On that very foundation, we began to shape our collective identity as Americans. Able to rise, ready to roll up our sleeves every morning, and get our jobs done.

Since January, we have seen and experienced divisiveness, deception, turmoil and near-chaos from our President and and his so-called administration.  The very fabric of our country — our beliefs, goals and ideals — are systematically being dismantled — each one held up like a trophy before being gleefully shattered on the ground before our very eyes.

It makes me sad and it makes me mad.  I am one of those people who have for more years than I care to share, gotten up every morning and put my best foot forward.  “Not On My Watch” has always been my motto.  And, believe me, I know there are plenty of us out there — currently working or not — that gladly contributed to that great fabric and provided some of the strength behind that great voice we have.  I am angry that our President and his self-serving, billionaire Wall Street appointees have such little respect for what we contributed — and in some cases, what we continue to contribute — every day.

And for those great, self-less men and women of America, who put their husband or wives, families and careers on hold while they served our country — what an affront to those people!  Do they not know that thousands upon thousands of people have died protecting that fabric — that belief system?  What more could a country ask?

I feel as though I need to write a letter of apology to Japan, who was the first to extend its hand in friendship to this nightmare of an administration.  And to China who has generously offered to mediate in relations regarding North Korea. To Germany for being willing to meet our President in spite of her personally being the subject of his hostile, tweeting rants in the past.  And to Great Britain, whom we just outright insulted because our President just makes things up because it might make a good headline and it’s always a good diversionary tactic.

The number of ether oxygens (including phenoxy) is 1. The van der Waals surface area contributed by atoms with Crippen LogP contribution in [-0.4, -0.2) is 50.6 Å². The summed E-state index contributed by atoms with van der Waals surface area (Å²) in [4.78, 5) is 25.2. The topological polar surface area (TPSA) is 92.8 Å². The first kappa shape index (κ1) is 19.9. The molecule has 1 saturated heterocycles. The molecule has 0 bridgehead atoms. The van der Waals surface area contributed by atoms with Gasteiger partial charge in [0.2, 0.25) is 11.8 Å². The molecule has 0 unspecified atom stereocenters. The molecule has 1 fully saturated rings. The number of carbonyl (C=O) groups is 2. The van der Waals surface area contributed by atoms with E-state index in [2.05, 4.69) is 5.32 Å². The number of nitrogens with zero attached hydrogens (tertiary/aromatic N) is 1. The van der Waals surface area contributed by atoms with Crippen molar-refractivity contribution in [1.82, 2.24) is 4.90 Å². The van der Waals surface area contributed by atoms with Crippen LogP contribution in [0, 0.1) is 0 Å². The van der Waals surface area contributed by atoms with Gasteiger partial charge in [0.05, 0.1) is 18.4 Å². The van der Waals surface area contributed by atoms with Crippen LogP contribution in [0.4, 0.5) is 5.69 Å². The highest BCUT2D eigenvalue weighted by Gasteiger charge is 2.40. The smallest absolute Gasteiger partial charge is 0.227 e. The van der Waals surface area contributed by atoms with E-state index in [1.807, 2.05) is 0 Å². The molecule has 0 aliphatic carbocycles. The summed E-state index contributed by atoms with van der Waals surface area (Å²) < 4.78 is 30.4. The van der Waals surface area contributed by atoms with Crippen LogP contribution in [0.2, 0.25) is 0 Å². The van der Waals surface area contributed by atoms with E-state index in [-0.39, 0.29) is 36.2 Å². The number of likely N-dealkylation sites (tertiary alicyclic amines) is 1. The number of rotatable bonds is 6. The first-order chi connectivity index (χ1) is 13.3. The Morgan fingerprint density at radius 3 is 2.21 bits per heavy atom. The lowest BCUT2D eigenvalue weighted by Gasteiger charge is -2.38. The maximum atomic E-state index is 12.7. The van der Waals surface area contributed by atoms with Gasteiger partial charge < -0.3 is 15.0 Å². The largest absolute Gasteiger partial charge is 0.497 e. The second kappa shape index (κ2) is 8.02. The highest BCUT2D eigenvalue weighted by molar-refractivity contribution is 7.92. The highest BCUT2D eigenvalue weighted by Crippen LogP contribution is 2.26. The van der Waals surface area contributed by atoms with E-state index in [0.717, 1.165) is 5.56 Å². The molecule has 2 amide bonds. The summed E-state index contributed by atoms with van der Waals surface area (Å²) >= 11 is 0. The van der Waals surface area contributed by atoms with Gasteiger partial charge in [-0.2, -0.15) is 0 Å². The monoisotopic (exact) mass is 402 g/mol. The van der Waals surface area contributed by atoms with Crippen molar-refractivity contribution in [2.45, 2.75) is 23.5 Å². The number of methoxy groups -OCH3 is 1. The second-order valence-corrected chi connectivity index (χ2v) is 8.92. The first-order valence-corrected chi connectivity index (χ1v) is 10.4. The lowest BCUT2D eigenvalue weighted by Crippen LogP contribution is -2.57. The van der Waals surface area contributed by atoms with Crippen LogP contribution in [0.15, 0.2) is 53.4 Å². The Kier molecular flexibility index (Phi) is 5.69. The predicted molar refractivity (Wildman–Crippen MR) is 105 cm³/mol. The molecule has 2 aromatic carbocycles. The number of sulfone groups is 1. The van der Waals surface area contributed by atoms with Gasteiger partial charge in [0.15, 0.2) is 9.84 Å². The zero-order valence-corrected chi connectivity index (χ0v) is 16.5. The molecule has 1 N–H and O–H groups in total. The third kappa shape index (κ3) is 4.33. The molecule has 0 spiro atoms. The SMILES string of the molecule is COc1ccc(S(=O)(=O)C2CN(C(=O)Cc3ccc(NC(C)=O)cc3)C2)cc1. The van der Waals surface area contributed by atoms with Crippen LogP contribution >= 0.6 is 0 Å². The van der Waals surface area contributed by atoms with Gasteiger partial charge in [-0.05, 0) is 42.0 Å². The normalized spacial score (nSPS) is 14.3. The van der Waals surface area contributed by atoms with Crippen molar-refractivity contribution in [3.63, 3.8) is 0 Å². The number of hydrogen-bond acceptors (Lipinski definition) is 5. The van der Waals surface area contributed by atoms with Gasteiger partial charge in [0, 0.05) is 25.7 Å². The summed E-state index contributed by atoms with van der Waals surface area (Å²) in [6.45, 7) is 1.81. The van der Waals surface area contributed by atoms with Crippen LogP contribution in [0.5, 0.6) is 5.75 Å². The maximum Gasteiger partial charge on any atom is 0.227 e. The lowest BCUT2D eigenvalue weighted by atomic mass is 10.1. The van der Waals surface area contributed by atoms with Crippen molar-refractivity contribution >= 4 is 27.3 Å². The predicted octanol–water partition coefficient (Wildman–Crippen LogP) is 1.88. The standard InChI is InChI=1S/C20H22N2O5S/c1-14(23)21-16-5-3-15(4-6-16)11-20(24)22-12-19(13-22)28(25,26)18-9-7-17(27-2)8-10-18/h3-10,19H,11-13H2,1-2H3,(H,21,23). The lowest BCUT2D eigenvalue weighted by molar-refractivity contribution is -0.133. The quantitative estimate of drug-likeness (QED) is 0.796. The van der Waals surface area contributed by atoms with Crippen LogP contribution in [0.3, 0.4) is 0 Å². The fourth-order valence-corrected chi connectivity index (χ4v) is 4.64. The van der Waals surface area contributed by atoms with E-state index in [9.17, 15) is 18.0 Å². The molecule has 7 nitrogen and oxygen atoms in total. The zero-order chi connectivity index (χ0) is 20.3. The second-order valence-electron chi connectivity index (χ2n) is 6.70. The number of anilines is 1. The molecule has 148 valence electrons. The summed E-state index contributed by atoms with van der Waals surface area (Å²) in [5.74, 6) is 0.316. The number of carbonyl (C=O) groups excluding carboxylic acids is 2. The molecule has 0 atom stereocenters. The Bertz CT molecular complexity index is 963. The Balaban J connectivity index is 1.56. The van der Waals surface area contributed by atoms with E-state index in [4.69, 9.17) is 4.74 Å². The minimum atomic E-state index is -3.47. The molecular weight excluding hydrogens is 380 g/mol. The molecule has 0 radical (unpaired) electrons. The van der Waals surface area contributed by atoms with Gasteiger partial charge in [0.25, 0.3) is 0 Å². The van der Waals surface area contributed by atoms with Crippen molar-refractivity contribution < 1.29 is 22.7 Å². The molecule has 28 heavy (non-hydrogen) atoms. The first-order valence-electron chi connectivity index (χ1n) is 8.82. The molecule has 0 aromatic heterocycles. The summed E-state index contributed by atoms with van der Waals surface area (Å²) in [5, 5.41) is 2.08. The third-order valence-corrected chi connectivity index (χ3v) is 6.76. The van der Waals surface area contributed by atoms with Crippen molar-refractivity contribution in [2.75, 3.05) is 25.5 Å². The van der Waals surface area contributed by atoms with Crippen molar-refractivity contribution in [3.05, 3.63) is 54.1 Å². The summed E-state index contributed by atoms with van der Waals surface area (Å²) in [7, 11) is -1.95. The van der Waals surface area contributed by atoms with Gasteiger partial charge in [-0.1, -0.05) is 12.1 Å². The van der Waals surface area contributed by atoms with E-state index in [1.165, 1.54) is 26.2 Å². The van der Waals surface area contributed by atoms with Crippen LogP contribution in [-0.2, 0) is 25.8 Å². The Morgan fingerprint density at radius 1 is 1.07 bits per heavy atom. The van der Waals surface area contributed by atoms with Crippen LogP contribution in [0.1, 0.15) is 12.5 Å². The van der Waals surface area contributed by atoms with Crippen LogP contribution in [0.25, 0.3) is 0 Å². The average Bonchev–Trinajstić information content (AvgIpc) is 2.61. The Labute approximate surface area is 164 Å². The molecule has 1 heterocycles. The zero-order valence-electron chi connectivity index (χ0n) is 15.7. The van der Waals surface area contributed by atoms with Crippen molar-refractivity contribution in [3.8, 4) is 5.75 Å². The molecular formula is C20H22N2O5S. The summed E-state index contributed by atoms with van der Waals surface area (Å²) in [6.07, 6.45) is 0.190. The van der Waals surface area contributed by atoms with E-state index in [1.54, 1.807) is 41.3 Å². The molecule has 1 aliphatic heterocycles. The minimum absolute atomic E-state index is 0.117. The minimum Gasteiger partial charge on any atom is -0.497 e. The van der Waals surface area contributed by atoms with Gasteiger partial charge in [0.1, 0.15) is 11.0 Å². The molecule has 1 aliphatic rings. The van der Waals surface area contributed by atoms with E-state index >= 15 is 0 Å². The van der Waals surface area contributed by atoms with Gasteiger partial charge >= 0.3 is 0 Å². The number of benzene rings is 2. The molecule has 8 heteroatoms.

Yes, we do have to ride this ugly, old, bumpy, paint-peeling, wheels-falling-off wagon until the bitter end for whatever the future holds for our country.  It is what it is.

But if you have the opportunity to speak out — to add your voice to ours — speak out loudly with strength and conviction.  Let us all be The Voice that doesn’t stop speaking about truth <a concept our President has yet to acknowledge>, our compassion and lack of sectarianism <obviously towards a religion that scares the Be-Jesus out of him>, and our American honor <instead of proving to the world that he has none and never will have>.

Yes, please join Our Voice — the Voice of America — who speaks the truth — even in the darkest of days.  Our Voice can be the beacon of what’s right with America.

Shalom …

Comments Welcome!

Now that we’ve closed the book on Serenity: Full Circle by publishing its final two chapters last week, please use the Comments feature here on the blog if you would like to give the author some feedback.  Good feedback tells the author where he or she could have done it better and, without that, it is always more difficult to hone the craft.

For those of you who have written, you know that it’s a labor of love — something that comes from your spirit and demands nothing short of being set on the page — to become finally free.

It will keep you up at night if you have wandered too far from its course and — likewise — it will give you immense joy when you know you’ve hit it right-on for the character or story line.

It’s when you see, hear and feel the characters and their emotions that you know that you are simply the scribe in the process.  It’s the characters who really tell their story — through you.

Until we meet again … shalom!